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Chemistry


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Hazelnuts

Week 7 of the Bakeoff was dessert week, and Mary took the opportunity to set the bakers an unfamiliar technical challenge – Marjolaine. This decadent French cake is made from layers of nutty meringue, called dacquoise, separated by chocolate ganache and hazelnut praline all topped with chopped almonds, hazelnuts and pistachios. In this series of wanderings through the chemistry of the Bakeoff we have encountered some of these ingredients before, but hazelnuts have not yet featured and the central role they played this week certainly earns them a more detailed discussion.

Hazelnuts are a popular ingredient in sweet dishes and confections. Praline is made by setting hazelnuts into caramel and then blending into a powder which can be added to cakes, puddings or chocolates. Viennese hazelnut torte is made using hazelnut paste, while Kiev cake can be made using a meringue flavoured with hazelnut flour.

nutty-chocolate-spread

Hazelnut chocolate spread on bread

Perhaps the most popular use of hazelnuts is in nutty chocolate spreads, widely eaten on toast for breakfast or as a snack – or even eaten simply with a spoon by the most enthusiastic! This now abundant product may have surprisingly humble origins – it may have been invented by a confectioner adding hazelnuts to chocolate in order to save money during World War II rationing.

The nuts are often roasted to improve their flavour and storage life, a practice which goes back millennia. In 1995 a pit was unearthed on the Scottish island of Colonsay containing the remains of thousands of burnt hazelnut shells which were revealed by radiocarbon dating to be around 9,000 years old. Raw hazelnuts are rich in protein, fat and a number of important nutrients such as vitamin E and manganese; this may account in part for their use in breakfast cereals.

A recent paper used the advanced analytical technique of 2-dimensional gas chromatography, or GCxGC, alongside mass spectrometry and olfactometry (human smell testing) to quantitatively investigate the chemical compositions of raw and roasted hazelnuts and to see which are responsible for the distinctive aromas of the nuts. We will first look at the results to understand why the bakers in the tent took the time to roast their nuts, before a short summary of how the analytical techniques used in the study work.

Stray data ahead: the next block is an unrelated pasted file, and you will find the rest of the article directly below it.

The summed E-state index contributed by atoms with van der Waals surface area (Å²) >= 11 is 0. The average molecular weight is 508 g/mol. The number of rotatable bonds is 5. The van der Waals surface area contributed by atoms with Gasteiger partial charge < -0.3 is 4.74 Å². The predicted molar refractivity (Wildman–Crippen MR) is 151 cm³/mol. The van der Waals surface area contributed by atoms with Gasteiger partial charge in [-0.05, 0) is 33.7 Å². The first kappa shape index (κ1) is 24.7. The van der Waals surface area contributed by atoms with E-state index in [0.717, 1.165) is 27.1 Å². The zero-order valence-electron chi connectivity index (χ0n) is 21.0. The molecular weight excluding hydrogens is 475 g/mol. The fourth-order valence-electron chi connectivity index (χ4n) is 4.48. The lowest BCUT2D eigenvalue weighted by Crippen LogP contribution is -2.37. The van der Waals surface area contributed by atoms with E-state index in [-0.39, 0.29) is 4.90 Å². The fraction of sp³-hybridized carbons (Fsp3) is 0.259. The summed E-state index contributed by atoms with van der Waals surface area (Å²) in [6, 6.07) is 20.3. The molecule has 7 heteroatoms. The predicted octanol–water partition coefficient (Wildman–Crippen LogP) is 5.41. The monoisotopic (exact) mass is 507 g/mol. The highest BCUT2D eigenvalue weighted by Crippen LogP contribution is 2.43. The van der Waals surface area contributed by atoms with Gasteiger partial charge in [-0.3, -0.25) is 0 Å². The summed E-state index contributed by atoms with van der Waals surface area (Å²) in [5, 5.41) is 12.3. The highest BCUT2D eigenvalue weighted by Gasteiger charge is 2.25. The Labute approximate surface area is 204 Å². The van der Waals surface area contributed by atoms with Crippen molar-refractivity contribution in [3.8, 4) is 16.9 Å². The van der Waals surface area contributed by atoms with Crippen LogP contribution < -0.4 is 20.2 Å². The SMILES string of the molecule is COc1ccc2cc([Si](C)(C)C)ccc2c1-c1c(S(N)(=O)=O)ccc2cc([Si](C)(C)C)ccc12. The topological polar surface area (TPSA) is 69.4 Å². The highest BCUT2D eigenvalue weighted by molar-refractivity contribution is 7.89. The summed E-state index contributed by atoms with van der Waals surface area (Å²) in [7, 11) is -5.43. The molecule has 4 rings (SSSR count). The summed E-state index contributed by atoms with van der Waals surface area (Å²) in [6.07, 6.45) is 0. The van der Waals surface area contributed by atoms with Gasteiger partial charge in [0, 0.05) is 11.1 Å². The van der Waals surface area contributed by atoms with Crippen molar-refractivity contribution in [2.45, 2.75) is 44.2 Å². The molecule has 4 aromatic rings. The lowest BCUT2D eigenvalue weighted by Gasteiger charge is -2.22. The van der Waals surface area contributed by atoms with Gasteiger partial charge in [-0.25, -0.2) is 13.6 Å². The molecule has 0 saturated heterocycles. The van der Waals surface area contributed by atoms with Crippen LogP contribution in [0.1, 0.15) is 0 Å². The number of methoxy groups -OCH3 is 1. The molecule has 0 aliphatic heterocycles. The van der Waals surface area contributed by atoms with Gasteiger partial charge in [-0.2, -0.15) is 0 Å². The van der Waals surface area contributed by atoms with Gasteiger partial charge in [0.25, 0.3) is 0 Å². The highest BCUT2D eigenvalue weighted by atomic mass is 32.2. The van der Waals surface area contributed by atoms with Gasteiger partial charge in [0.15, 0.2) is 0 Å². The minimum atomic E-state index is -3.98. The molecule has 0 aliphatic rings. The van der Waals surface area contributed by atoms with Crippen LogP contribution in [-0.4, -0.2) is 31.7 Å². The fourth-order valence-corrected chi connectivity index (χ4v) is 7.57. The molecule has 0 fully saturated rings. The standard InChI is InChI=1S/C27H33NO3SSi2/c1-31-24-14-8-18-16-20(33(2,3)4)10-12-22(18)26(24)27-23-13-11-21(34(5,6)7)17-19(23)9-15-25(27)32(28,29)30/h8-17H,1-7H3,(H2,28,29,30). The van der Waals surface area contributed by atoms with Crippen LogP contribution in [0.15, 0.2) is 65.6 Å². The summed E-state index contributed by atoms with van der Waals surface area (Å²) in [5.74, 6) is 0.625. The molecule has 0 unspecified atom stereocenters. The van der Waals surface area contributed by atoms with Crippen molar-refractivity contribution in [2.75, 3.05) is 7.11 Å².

raw-hazelnut-smell

The four key compounds responsible for the smell of raw hazelnuts

Raw hazelnuts contain a large number of volatile small molecules, but only four above the minimum concentration (“odor threshold”, or “OT”) detectable by a human nose. All four of these, depicted right, are present at higher concentrations in the roasted nuts, but the biggest change is likely to be due to the formation of a further fourteen odorants. The paper describes these additional compounds as having a range of scents from “popcorn-like” to the rather less appetizing “sweaty”. The molecular diagrams below show that while the scent of raw hazelnuts is largely due to linear molecules, the roasted nut aroma can also be attributed to small cyclic molecules (shown below). Molecules of this type are are typical products of thermal degradation of sugars and proteins.

roasted-nut-smell

A small selection of the molecules present in the aroma of roasted hazelnuts

Gas chromatography (GC) is a widely used analytical technique for separating a mixture of many chemical components into “fractions” by passing the mixture through a column. The components travel at different speeds depending on their chemical character and so the mixture separates – a more detailed discussion can be found in our page about lavender. In comprehensive two-dimensional gas chromatography, GCxGC, the mixture is passed through a column which then feeds into a series of secondary columns each of which has its own detector. These secondary columns are different from the first in some way – they may have a different chemical “stationary phase” or be at a different temperature. This is to allow effective separation of components which appear very similar in the first column, allowing high resolution separation. Each column may also be coupled to a mass spectrometer (“GCxGC-MS”) for accurate identification of each product, just like in normal GC-MS. A thorough discussion of GCxGC, including its applications in food science, is given in this review article and several others like it.

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Whole, cracked and chopped hazelnuts

Smells are not quite as simple as being the sum of the smells of their component chemicals, as shown in the paper by the researchers trying to imitate the smells by combinations of the aroma compounds they found in their analyses. They found that the smell of raw hazelnuts could be replicated using the four components above and hexanal, which was also found in the nuts but thought to be at too low a concentration to be detectable by the nose. However for roasted hazelnuts the smell was replicated exactly by the compounds found in the experiment at their natural concentrations.

This goes some way to showing how developments in analytical chemistry continue to develop our understanding of what makes our favourite foods so delicious. While the bakeoff contestants do, from time to time, bring in home-made gadgets to aid their cooking efforts, we may have to wait a while to see anyone setting up a laboratory in the tent.

Contributors: Harry Morgan (writing), Natalie Fey (images)